New Berkeley bakery La Fournée to source locally

Croissants that will be on offer at La Fournée, expected to be open in January on Domingo Avenue in Berkeley. Photo: La Fournée

Remember Frank Sally? He’s the award-winning pastry chef we told you about in August who is opening a traditional French-style bakery called La Fournée in Berkeley’s Claremont neighborhood. His latest ETA is January, he says, and work is progressing well.

Sally, who taught at the San Francisco Baking Institute, has taken over the old Bread Garden space next door to Peet’s on Domingo Avenue, across the street from the Claremont Hotel. In terms of the build-out, Sally reports he is collaborating with Dan Austin from Berkeley’s Rocket Restaurant Resource, who has been “invaluable in the process.” He is working on the service area of the store himself and hopes to use the original floor there and bring the room back to its original form as much as possible.

“My hearth oven arrived from Italy and a lot of my equipment is on the way,” he tells us.

Chocolate cakes: Frank Sally, who is opening La Fournée, has worked at Meadowood, and Montclair Baking. Photo: La Fournée

As far as what breads and pastries we can expect, La Fournée’s website includes a photo gallery which offers a mouth-watering display of traditional French croissants and pains, as well as sophisticated cakes and tarts.

Sally says he is sourcing from local purveyors as much as possible. “I am planning on using organic butter, milk and cream and all of my flour will be organic,” Sally says. “I am getting the organic dairy from Humbolt Creamery and the flours will be from Central Milling.”

Sally says he still looking into fruit and produce suppliers and will be checking out vendors at the farmers’ markets and meeting with local organic meat purveyors. The pour-over gravity drip and French Press coffee served at La Fournée will also be locally sourced, from the Bay Area’s Bicycle Coffee.

“I am really excited about opening,” says Sally. From the response on Berkeleyside over the summer to the news that the bakery was on its way, it would seem he’s not the only one.

Sally won first place in the organic bread category at the 2011 Mondial du Pain in Lyons, representing the U.S. Photo: La Fournée

Pastry chef to open new bakery in Bread Garden space [08.14.12]

This story is published on Berkeleyside and on Berkeleyside NOSH, our new food section covering Oakland and Berkeley. Bookmark Berkeleyside NOSH and follow Berkeleyside NOSH on Twitter, and on Facebook.

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  • irisandjules

    Looks fantastic! I would really love it if he would make at least one gluten free bread. Or allow for special orders.

  • Completely_Serious

    ““My hearth oven arrived from Italy and a lot of my equipment is on the way,” he tells us.”

    Uh, that’s not very local. The Sears Scratch and Dent outlet in San Lorenzo sells ovens. That’s pretty local.

  • Carlo

    Since the flours come from Central Milling in Logan, Utah and the dairy products from Humboldt Creamery in Fortuna more than 250 miles from here and sugar is not grown locally, I’m not sure what it is about these pastries and breads that is “locally sourced.” Not that there’s anything wrong with that.

  • Guest

    We keep driving by looking to see if it’s open! We can’t wait!

  • Old hat

    What’s the difference between “pour over” and the old Chemex?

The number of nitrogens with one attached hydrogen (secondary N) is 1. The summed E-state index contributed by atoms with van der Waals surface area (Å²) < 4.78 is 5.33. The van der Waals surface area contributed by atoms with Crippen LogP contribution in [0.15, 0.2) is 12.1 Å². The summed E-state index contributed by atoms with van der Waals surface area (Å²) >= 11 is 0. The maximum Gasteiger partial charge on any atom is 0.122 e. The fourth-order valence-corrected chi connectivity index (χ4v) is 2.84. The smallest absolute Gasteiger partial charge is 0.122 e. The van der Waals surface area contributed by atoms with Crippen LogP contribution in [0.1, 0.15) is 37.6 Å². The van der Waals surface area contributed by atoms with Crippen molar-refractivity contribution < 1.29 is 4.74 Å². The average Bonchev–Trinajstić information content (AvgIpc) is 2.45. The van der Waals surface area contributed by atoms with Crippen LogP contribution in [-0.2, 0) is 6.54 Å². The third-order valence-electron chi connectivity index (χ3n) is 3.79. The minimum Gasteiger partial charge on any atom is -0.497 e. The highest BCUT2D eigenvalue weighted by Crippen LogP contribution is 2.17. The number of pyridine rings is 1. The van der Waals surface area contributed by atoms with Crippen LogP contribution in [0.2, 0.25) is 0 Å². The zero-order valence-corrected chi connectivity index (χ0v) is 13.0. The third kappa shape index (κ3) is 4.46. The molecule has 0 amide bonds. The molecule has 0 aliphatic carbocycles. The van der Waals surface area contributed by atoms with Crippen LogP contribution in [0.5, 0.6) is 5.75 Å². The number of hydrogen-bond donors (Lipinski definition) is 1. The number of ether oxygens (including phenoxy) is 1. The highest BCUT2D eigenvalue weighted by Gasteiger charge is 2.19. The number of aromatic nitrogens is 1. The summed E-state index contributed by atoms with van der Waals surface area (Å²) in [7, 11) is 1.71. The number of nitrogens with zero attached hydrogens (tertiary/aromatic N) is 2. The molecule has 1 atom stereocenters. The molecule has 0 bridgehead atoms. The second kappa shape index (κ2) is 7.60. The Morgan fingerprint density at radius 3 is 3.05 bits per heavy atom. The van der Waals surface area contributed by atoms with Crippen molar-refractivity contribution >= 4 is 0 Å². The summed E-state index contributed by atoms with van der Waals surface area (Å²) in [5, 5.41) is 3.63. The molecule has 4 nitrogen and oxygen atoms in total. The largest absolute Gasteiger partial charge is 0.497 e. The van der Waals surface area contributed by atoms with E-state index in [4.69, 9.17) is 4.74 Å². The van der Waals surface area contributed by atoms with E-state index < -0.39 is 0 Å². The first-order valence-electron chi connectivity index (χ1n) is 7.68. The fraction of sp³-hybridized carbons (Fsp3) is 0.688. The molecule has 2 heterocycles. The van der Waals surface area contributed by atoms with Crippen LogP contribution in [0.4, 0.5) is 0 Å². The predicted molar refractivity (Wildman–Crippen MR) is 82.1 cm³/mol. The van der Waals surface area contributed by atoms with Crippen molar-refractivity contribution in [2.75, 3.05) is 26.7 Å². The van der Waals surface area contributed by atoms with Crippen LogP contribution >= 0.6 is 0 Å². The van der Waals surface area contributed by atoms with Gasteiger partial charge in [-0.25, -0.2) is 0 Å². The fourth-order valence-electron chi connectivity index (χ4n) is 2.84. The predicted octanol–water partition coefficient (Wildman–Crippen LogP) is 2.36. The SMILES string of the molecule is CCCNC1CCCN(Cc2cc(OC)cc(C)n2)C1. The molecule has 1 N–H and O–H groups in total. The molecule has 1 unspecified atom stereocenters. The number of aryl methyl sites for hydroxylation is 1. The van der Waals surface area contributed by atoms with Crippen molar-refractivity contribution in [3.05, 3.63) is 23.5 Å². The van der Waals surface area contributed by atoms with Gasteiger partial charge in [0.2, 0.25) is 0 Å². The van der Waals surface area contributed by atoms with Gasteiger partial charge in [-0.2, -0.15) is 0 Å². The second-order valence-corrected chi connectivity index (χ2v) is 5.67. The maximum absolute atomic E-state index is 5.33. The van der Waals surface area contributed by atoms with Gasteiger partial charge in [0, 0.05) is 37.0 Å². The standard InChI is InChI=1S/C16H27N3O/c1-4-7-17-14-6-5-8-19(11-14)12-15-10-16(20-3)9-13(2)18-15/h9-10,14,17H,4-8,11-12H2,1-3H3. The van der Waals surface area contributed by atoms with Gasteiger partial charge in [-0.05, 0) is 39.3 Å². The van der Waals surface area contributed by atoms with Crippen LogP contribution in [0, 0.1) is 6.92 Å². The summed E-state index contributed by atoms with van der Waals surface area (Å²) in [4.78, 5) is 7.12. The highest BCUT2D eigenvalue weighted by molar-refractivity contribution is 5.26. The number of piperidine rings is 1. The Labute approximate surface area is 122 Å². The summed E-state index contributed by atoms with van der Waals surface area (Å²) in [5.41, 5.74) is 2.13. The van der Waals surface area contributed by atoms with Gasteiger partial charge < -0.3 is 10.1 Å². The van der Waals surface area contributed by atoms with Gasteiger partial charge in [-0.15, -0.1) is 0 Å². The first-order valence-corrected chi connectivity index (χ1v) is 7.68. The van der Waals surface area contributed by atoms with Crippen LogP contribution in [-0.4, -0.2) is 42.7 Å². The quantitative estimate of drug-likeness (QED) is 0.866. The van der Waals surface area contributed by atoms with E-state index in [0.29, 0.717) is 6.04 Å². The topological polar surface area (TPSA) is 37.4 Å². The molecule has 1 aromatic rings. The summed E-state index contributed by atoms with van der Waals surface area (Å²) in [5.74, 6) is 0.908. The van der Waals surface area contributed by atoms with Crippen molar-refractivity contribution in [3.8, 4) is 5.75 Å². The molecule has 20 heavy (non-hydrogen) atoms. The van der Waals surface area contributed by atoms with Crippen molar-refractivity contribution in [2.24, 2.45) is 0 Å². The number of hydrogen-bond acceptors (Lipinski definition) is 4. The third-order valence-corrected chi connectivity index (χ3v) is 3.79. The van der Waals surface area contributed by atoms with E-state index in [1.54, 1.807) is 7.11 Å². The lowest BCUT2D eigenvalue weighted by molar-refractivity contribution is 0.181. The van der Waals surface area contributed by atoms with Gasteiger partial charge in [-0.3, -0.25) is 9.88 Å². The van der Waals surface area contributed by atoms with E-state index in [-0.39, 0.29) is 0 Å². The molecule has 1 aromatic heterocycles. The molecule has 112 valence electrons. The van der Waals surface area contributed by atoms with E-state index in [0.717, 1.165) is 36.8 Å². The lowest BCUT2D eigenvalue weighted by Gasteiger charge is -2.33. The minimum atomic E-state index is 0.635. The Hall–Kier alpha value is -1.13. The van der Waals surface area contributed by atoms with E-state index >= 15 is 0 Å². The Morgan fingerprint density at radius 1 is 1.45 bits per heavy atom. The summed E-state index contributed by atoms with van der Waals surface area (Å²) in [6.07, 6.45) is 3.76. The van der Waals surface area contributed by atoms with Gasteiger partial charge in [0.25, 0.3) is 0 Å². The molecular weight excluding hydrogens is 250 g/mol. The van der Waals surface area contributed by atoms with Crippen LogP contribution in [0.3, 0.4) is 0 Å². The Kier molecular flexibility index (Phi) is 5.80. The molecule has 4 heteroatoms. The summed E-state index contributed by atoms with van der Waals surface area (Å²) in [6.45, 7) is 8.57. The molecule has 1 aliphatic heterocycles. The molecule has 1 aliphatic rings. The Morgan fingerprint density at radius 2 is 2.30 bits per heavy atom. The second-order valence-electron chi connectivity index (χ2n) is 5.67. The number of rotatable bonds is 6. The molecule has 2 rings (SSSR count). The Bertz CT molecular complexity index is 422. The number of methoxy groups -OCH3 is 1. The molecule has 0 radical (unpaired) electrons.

• The Sharkey

    That’s like asking “What’s the difference between ‘bespoke’ and ‘custom?'”
    Trendy hipster vocabulary.

  • Alice Kahn

    To source or not to source that is the question

  • originalone

    Maybe the local sourced means the customers?

  • Stephanie

    Humboldt creamery is from Fortuna, way up North, and Central Milling is in Utah.
    Can someone explain how that is “local?”

  • Let’s just hope that they don’t ask 5 bucks for a piece of bread

  • To those who are questioning just how local La Fournée will be in sourcing ingredients etc, please bear in mind Frank Sally said he would be “sourcing from local purveyors as much as possible.” I take full responsibility for the headline which, in hindsight, was perhaps misleading. Apologies for that.

  • Glory be to bakers! As their location isn’t very convenient for me, I won’t be visiting there very often as there are enough local purveyors to meet my needs here in West Berkeley, but I LOVE French pastry and breads so I wish him luck.

    As ever, my fear for any artisan location is pricing–artisans who prepare their own foods are, I realize, more labor intensive, and prices must reflect this–but as ever, my concern is my own wallet–I can get a decent loaf of freshly delivered Acme, Semifreddi’s or whomever’s at Berk Bowl, or get a loaf whose taste might be significantly ‘better’ and pay a premium…which on a daily basis, isn’t worth it.

    The fact that he is opening in Claremont implies to me an alarm bell that he would be able to charge a slight premium due to the neighborhood. Not too many folks in the 47% there if you know what I mean.

  • Bill N

    It looks like you’ve changed the lead picture every day this week – YUMMM!

  • guest

    I’m guessing you won’t be patronizing this place much if you consider an “Italian hearth oven” to be something that can be purchased from “The Sears Scratch and Dent outlet in San Lorenzo.”

  • Stan

    Rough Crowd. Poor place isn’t even open and already has a bunch of critics.

  • Guest

    I’m hoping that the prices won’t be too different than the previous tenant, who was actually slightly cheaper than Nabalom and La Farine for many things. It will make a big difference in which direction I walk for my baked goods!

  • Mbfarrel

    Jeez – “Welcome to Berkeley. Are you sure you deserve to be here/’